Viognier is the most aromatic and scented grape in the world. Its home is in France, in Condrieu, which is in the Rhone Valley, just below Côte Rotie. In fact it is thought that it was the Romans who brought Viognier from Dalmatia to the Rhone. The Northern Rhone is known for its red wines yet the combination of soil, a mix of granite and sand, climate and vineyard location, on the hills high above the Rhone River, together combine to create the ideal conditions to ripen Viognier grapes.
However, only fifty years ago Viognier was practically extinct. It was unfashionable, difficult to grow on the steep, rough terrain. It is a temperamental grape that produces tiny yields and back then growers could not make any money. Within Condrieu is the smallest of all appellations, Chateau Grillet, which only has 4 ha., and is one of the most prestigious names in France.
Yet most wine drinkers have never tasted this grape, as it is not that widely available, volumes are tiny in comparison to other grapes and the really good stuff is expensive. Also, in general it is not a wine that ages well, it is naturally quite low in acidity, so it has to be drunk young to really enjoy the aromas.
Viognier is a dream grape for wine writers because it has such an intensly perfumed bouquet together with aromas of ripe apricots, peaches and pear, honey, grapefruit, citrus peel, ripe tropical fruits and cream. On the palate there it is fully bodied and very luscious, even a touch sweet with a long, dry finish. It does not have an explosion of fruit like a Sauvignon Blanc from New Zealand, it is much more subtle and seductive. In comparison with other aromatic grapes, such as Gewurtztraminer, Torrontes, Riesling and Moscatel they don’t have the richness and complexity as Viognier.
In his book ‘A Hendonist in the Cellar’, Jay McInerney (writer of Bright Lights Big City among others), describes Viognier from Condrieu as his favourite white wine. He writes: ‘Viognier not from Condrieu is like watching The Magnificent Seven when you know Kurosawa’s Seven Samurai. Great film as it is, it’s not the original.’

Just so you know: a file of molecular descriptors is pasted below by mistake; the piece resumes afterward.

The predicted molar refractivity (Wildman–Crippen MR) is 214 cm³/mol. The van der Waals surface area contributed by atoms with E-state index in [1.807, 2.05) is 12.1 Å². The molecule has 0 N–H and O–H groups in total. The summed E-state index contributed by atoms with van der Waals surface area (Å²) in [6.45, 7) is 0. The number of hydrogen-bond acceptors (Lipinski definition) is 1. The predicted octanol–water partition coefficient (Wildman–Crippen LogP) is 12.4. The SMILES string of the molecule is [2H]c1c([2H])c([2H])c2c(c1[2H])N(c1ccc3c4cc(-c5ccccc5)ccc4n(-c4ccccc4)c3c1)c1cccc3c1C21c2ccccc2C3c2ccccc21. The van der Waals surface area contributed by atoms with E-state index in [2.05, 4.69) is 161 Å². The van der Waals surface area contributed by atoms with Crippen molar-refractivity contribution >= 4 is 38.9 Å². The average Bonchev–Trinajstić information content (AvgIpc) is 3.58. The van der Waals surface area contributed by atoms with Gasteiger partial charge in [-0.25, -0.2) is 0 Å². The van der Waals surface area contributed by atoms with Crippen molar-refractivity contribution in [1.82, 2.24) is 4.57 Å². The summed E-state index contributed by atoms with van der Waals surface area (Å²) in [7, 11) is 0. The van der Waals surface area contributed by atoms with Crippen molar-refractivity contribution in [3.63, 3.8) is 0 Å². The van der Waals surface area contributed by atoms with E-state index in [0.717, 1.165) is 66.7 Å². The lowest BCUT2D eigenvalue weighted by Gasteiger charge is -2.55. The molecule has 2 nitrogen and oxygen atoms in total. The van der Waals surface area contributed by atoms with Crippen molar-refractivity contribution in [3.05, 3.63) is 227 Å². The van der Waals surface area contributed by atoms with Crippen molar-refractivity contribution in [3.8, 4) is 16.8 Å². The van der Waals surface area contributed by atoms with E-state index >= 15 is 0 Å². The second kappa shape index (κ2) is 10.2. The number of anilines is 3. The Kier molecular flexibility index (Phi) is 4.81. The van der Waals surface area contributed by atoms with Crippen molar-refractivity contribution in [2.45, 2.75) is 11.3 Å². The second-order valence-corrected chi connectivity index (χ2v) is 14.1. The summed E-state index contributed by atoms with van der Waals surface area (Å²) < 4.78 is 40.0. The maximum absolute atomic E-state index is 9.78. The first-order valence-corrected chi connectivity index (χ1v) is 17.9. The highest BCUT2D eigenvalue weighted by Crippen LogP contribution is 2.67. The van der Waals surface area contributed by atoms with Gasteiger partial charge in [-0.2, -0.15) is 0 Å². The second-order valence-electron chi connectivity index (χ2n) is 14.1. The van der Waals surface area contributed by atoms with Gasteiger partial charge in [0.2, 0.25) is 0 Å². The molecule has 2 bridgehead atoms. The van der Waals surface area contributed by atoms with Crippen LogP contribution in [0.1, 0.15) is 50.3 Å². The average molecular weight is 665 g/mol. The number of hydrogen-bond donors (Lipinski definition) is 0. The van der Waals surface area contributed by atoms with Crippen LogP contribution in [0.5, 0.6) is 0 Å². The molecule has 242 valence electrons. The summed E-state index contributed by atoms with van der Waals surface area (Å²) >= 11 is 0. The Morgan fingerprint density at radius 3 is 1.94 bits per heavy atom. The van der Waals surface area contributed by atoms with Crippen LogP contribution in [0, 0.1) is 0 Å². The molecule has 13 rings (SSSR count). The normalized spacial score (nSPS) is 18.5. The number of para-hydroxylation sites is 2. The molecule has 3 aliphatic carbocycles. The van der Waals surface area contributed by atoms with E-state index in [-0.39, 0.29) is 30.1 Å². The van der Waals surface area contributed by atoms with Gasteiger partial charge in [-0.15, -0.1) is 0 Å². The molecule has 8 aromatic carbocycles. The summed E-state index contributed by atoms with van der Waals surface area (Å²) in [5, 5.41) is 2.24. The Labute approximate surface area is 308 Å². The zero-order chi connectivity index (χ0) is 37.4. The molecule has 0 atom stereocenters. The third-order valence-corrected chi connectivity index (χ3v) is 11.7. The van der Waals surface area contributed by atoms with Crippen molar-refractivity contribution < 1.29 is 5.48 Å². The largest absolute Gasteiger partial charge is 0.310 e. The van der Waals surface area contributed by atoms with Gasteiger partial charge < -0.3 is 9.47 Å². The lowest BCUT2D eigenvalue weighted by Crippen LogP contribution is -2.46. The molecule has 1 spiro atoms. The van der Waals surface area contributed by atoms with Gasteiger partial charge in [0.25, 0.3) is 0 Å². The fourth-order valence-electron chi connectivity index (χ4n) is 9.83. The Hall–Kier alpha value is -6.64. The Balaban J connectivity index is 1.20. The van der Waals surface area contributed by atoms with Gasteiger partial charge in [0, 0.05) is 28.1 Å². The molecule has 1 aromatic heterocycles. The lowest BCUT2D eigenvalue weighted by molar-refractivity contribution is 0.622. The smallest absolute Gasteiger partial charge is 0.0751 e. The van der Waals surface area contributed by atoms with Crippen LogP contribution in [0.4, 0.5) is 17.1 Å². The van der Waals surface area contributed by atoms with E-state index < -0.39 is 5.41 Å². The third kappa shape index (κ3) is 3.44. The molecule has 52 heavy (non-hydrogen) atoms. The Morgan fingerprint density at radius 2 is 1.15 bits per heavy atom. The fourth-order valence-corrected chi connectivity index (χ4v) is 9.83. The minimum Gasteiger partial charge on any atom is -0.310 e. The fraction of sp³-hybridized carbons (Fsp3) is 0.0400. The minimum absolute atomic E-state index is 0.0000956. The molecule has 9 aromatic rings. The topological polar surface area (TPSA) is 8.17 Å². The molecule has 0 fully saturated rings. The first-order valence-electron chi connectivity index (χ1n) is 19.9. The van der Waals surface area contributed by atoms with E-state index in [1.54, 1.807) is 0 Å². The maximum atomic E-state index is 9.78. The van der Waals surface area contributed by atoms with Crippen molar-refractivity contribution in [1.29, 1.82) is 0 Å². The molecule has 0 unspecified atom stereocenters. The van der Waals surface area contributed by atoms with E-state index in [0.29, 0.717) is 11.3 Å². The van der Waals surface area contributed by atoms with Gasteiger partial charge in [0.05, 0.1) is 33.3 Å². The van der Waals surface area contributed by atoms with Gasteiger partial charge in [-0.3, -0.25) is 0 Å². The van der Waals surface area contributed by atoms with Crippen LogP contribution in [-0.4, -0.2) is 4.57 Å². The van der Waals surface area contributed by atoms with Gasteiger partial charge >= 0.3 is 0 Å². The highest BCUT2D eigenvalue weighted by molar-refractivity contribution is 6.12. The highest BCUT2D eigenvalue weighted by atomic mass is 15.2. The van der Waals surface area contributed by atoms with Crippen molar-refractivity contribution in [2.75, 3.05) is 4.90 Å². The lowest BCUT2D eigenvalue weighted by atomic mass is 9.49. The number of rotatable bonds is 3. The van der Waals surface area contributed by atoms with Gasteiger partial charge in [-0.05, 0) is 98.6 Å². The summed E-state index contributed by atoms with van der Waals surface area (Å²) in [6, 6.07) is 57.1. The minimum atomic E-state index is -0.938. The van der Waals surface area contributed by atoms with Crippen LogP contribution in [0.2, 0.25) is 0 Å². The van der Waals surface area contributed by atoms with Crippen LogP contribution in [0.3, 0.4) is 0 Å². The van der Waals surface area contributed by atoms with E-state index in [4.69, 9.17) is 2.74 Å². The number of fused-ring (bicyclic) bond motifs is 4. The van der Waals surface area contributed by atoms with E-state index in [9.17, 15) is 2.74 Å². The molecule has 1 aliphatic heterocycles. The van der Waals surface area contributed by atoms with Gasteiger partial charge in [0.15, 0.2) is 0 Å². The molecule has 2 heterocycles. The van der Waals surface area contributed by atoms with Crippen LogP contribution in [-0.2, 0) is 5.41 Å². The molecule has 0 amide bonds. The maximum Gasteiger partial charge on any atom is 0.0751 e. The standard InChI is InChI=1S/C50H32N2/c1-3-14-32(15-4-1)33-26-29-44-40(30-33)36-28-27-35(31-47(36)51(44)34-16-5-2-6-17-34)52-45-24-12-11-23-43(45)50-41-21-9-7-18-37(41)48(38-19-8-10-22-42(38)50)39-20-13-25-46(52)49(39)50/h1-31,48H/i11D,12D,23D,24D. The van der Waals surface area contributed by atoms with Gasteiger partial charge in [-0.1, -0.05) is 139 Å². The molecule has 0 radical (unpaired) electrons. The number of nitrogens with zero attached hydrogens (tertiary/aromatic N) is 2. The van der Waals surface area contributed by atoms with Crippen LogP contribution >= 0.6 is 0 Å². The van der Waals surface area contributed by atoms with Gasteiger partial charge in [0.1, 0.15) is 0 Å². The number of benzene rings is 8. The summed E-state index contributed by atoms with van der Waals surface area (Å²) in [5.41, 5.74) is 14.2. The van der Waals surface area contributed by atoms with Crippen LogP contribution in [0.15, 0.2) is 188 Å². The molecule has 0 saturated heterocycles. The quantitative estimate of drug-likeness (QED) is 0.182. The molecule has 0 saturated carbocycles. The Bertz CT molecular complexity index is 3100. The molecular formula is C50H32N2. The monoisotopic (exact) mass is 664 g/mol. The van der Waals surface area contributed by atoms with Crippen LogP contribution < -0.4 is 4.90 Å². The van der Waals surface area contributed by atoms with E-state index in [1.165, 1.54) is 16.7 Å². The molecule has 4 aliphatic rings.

When it comes to pairing Viognier with food it can be tricky because it is very aromatic and can overwhelm or clash with the flavours of the food. It is best served with dishes that have more exotic flavours, such as mild curries with sweet coconut, dishes with fruity sauces, slightly spicy, Mexican food, crab meat, lobster, seafood that have a hint of sweet flavours.
In Condrieu look out for the names of Guigal and Yves Cuilleron. Outside of France there are small quantities of premium quality Viognier made in Napa Valley, in California, Joseph Phelps and Randall Graham are known as ‘Rhône Rangers’ and their wines are highly regarded. In Spain there is some Viognier to be found, I have not tasted it but am told that the Vallegarcía Viognier from La Mancha is good. In Australia By Farr Viognier from Geelong, Victoria, is considered to be one of the best from this part of the world.
Also in Stellenbosch, South Africa, Tamboerskloof Viognier, available in The Wine Place, is excellent. In fact when we are free from being in quarantine, I will be tasting this wine with my friend Martin to compare it alongside his Guigal ‘La Doriane’ Condrieu. Should be a great tasting, something to look forward to.